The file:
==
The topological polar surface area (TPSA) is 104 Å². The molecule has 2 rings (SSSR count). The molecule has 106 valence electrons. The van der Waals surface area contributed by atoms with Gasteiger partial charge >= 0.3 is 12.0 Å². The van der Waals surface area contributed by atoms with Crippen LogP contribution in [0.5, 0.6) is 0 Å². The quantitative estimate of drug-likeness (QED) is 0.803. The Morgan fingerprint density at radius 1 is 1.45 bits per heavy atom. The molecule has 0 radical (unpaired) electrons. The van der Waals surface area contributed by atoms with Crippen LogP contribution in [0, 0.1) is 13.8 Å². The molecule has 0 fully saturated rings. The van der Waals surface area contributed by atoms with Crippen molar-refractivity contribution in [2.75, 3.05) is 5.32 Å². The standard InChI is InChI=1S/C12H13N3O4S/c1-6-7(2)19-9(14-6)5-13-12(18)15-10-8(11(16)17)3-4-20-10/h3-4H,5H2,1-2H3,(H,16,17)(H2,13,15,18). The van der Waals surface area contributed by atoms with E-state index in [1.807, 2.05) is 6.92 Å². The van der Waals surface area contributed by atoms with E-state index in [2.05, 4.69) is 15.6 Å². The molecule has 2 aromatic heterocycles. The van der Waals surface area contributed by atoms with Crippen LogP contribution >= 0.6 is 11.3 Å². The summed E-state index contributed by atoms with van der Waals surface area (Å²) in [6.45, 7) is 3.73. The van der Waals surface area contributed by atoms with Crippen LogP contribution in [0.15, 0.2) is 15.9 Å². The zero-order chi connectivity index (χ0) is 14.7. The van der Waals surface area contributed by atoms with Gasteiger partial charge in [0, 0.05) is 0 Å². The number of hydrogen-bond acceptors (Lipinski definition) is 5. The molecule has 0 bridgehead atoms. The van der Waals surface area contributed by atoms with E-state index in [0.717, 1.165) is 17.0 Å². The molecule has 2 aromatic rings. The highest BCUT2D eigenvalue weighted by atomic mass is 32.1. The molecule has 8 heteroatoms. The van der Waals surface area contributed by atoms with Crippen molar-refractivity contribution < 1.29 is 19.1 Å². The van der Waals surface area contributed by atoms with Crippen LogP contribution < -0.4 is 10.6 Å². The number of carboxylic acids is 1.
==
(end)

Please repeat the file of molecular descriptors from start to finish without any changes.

The topological polar surface area (TPSA) is 104 Å². The molecule has 2 rings (SSSR count). The molecule has 106 valence electrons. The van der Waals surface area contributed by atoms with Gasteiger partial charge >= 0.3 is 12.0 Å². The van der Waals surface area contributed by atoms with Crippen LogP contribution in [0.5, 0.6) is 0 Å². The quantitative estimate of drug-likeness (QED) is 0.803. The Morgan fingerprint density at radius 1 is 1.45 bits per heavy atom. The molecule has 0 radical (unpaired) electrons. The van der Waals surface area contributed by atoms with Crippen LogP contribution in [0, 0.1) is 13.8 Å². The molecule has 0 fully saturated rings. The van der Waals surface area contributed by atoms with Crippen molar-refractivity contribution in [2.75, 3.05) is 5.32 Å². The standard InChI is InChI=1S/C12H13N3O4S/c1-6-7(2)19-9(14-6)5-13-12(18)15-10-8(11(16)17)3-4-20-10/h3-4H,5H2,1-2H3,(H,16,17)(H2,13,15,18). The van der Waals surface area contributed by atoms with E-state index in [1.807, 2.05) is 6.92 Å². The van der Waals surface area contributed by atoms with E-state index in [2.05, 4.69) is 15.6 Å². The molecule has 2 aromatic heterocycles. The van der Waals surface area contributed by atoms with Crippen LogP contribution >= 0.6 is 11.3 Å². The summed E-state index contributed by atoms with van der Waals surface area (Å²) in [6.45, 7) is 3.73. The van der Waals surface area contributed by atoms with Crippen LogP contribution in [0.15, 0.2) is 15.9 Å². The zero-order chi connectivity index (χ0) is 14.7. The van der Waals surface area contributed by atoms with Gasteiger partial charge in [0, 0.05) is 0 Å². The number of hydrogen-bond acceptors (Lipinski definition) is 5. The molecule has 0 bridgehead atoms. The van der Waals surface area contributed by atoms with E-state index in [0.717, 1.165) is 17.0 Å². The molecule has 2 aromatic rings. The highest BCUT2D eigenvalue weighted by atomic mass is 32.1. The molecule has 8 heteroatoms. The van der Waals surface area contributed by atoms with Crippen molar-refractivity contribution < 1.29 is 19.1 Å². The van der Waals surface area contributed by atoms with Crippen LogP contribution < -0.4 is 10.6 Å². The number of carboxylic acids is 1.